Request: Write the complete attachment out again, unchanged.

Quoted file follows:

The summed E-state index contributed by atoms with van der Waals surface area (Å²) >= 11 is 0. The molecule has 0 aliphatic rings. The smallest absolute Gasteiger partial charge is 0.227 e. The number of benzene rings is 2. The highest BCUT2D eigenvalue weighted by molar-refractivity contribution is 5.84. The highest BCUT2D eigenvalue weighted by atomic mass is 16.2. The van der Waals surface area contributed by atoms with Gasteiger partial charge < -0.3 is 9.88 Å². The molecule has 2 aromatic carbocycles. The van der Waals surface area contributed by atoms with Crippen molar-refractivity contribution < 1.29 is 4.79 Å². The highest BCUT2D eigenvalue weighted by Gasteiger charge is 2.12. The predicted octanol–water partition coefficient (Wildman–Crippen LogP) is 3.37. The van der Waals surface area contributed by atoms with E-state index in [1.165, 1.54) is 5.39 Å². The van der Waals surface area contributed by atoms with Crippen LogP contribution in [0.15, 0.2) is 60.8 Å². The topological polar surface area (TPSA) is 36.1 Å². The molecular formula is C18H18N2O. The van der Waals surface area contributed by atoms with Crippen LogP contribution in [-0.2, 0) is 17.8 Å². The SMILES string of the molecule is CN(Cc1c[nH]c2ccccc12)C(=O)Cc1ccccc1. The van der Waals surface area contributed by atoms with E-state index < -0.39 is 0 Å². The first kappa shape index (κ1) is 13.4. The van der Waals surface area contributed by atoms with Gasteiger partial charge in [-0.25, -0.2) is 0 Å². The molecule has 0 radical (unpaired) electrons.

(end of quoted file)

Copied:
The summed E-state index contributed by atoms with van der Waals surface area (Å²) >= 11 is 0. The molecule has 0 aliphatic rings. The smallest absolute Gasteiger partial charge is 0.227 e. The number of benzene rings is 2. The highest BCUT2D eigenvalue weighted by molar-refractivity contribution is 5.84. The highest BCUT2D eigenvalue weighted by atomic mass is 16.2. The van der Waals surface area contributed by atoms with Gasteiger partial charge < -0.3 is 9.88 Å². The molecule has 2 aromatic carbocycles. The van der Waals surface area contributed by atoms with Crippen molar-refractivity contribution < 1.29 is 4.79 Å². The highest BCUT2D eigenvalue weighted by Gasteiger charge is 2.12. The predicted octanol–water partition coefficient (Wildman–Crippen LogP) is 3.37. The van der Waals surface area contributed by atoms with E-state index in [1.165, 1.54) is 5.39 Å². The van der Waals surface area contributed by atoms with Crippen LogP contribution in [0.15, 0.2) is 60.8 Å². The topological polar surface area (TPSA) is 36.1 Å². The molecular formula is C18H18N2O. The van der Waals surface area contributed by atoms with Crippen LogP contribution in [-0.2, 0) is 17.8 Å². The SMILES string of the molecule is CN(Cc1c[nH]c2ccccc12)C(=O)Cc1ccccc1. The van der Waals surface area contributed by atoms with E-state index < -0.39 is 0 Å². The first kappa shape index (κ1) is 13.4. The van der Waals surface area contributed by atoms with Gasteiger partial charge in [-0.25, -0.2) is 0 Å². The molecule has 0 radical (unpaired) electrons.